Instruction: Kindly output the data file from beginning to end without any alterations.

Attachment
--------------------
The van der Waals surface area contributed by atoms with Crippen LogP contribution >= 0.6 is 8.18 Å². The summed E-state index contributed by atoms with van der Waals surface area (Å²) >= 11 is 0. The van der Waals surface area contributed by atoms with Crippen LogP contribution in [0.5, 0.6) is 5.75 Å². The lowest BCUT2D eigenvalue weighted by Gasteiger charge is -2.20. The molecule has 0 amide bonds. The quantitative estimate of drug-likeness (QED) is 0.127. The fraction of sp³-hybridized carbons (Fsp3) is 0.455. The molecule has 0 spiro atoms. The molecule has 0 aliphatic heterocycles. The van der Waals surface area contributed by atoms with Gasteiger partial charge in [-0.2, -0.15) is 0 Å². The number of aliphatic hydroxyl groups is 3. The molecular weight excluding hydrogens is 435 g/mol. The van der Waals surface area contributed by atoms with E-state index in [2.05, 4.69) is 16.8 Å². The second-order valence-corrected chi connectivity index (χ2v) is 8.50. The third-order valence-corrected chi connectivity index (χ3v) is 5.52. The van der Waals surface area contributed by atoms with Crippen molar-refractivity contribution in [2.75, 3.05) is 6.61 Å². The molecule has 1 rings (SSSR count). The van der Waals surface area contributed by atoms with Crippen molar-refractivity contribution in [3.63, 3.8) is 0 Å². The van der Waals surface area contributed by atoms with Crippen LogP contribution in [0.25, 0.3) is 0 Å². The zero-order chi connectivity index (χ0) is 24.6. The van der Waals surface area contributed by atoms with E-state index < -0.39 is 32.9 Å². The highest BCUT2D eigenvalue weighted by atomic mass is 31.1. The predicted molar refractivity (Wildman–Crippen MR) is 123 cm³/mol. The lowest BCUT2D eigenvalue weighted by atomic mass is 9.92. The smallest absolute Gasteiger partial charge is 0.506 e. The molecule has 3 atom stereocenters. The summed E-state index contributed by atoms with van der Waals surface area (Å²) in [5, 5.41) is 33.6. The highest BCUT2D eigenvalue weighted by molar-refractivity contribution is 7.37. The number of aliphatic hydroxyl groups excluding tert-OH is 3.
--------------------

The van der Waals surface area contributed by atoms with Crippen LogP contribution >= 0.6 is 8.18 Å². The summed E-state index contributed by atoms with van der Waals surface area (Å²) >= 11 is 0. The van der Waals surface area contributed by atoms with Crippen LogP contribution in [0.5, 0.6) is 5.75 Å². The lowest BCUT2D eigenvalue weighted by Gasteiger charge is -2.20. The molecule has 0 amide bonds. The quantitative estimate of drug-likeness (QED) is 0.127. The fraction of sp³-hybridized carbons (Fsp3) is 0.455. The molecule has 0 spiro atoms. The molecule has 0 aliphatic heterocycles. The van der Waals surface area contributed by atoms with Gasteiger partial charge in [-0.2, -0.15) is 0 Å². The number of aliphatic hydroxyl groups is 3. The molecular weight excluding hydrogens is 435 g/mol. The van der Waals surface area contributed by atoms with E-state index in [2.05, 4.69) is 16.8 Å². The second-order valence-corrected chi connectivity index (χ2v) is 8.50. The third-order valence-corrected chi connectivity index (χ3v) is 5.52. The van der Waals surface area contributed by atoms with Crippen molar-refractivity contribution in [2.75, 3.05) is 6.61 Å². The molecule has 1 rings (SSSR count). The van der Waals surface area contributed by atoms with Crippen molar-refractivity contribution in [3.63, 3.8) is 0 Å². The van der Waals surface area contributed by atoms with Crippen LogP contribution in [0.25, 0.3) is 0 Å². The zero-order chi connectivity index (χ0) is 24.6. The van der Waals surface area contributed by atoms with E-state index < -0.39 is 32.9 Å². The highest BCUT2D eigenvalue weighted by atomic mass is 31.1. The predicted molar refractivity (Wildman–Crippen MR) is 123 cm³/mol. The lowest BCUT2D eigenvalue weighted by atomic mass is 9.92. The smallest absolute Gasteiger partial charge is 0.506 e. The molecule has 3 atom stereocenters. The summed E-state index contributed by atoms with van der Waals surface area (Å²) in [5, 5.41) is 33.6. The highest BCUT2D eigenvalue weighted by molar-refractivity contribution is 7.37. The number of aliphatic hydroxyl groups excluding tert-OH is 3.